Monday Afternoon – At 30,000 Feet Flying
to Cornell University
Did you know managing a startup falls into three phases? That is what my research reveals. And like special teams called upon to do special tasks, your special skills will work best on one of the three phases. Pick wisely.
Chaos is first. The vice president of marketing - often VP of business development -scurries about out there trying to find the ideal first customers and what they are eager to purchase. The vice president of engineering (often the Chief Technology Officer) does some tests and proof of concept to determine how difficult it will be to build what the customers want. The CEO meanwhile will spend most of his time raising the seed round of financing. It is a very unstructured time, filled with great uncertainty and a high sense of urgency. Often the discoveries of the VP of Biz Dev will completely upset the plans of the company: a stealth startup pops up with a better product or customers want something very different that what the core team expected. This phase ends in less than one year with about 5 employees. They agree on what the first product or service will be and know what has to be done to produce. The company is very secretive.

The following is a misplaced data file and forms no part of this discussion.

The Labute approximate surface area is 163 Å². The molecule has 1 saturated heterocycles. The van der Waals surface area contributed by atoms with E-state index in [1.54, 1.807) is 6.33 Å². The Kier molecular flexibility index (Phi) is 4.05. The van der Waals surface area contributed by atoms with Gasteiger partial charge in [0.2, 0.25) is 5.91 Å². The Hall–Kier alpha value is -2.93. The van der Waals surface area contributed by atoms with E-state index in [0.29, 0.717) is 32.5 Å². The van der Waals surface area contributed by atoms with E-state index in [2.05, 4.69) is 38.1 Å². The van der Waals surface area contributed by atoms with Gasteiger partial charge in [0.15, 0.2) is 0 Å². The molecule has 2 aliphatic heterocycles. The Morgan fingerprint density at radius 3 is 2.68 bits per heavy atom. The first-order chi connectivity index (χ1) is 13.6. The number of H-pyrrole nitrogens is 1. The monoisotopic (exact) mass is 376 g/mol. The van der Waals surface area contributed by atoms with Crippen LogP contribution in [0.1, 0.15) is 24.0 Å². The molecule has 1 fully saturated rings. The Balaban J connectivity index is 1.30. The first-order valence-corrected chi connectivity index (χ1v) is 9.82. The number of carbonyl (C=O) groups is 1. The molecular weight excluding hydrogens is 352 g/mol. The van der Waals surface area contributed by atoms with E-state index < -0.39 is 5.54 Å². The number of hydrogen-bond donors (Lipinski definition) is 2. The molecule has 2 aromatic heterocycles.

Launch is second. The first product is built and introduced to the market. The first customers send money. The company grows to about 50 employees. A large second round of financing will be completed. The top management team is finished by hiring the CFO, VP Sales and VP of Operations. The organization chart starts to settle down and stops being obsolete each month. Recruiting becomes a weekly task for everyone. The company communicates openly with the outside world. Structure and methods and procedures begin to become part of how things are done. The Chaos phase people begin to get bored.
Accelerate is next. The hot first product is followed by several more. The company converts from selling to taking orders. The number of employees grows to 500. Recruiting becomes a daily task. All eyes are on the IPO goal: get public money within three years. Top management runs a tighter ship with annual plans and careful compensation packages. The bosses stick to goals set for each year. Business becomes predictable within reasonable margins of error. The company has a mission statement. Top management has lots of university degrees and is known to Wall Street. The Chaos people have either left or gone to sleep. The company is on its way to becoming the gorilla of a new market, an exciting category the press is eager to write about.
BOTTOM LINE: Pick the phase you think fits your idea of what is attractive to work in. Then compare your skills to what the company needs in that phase. Your management talent and experience will best fit one of them. Choose wisely.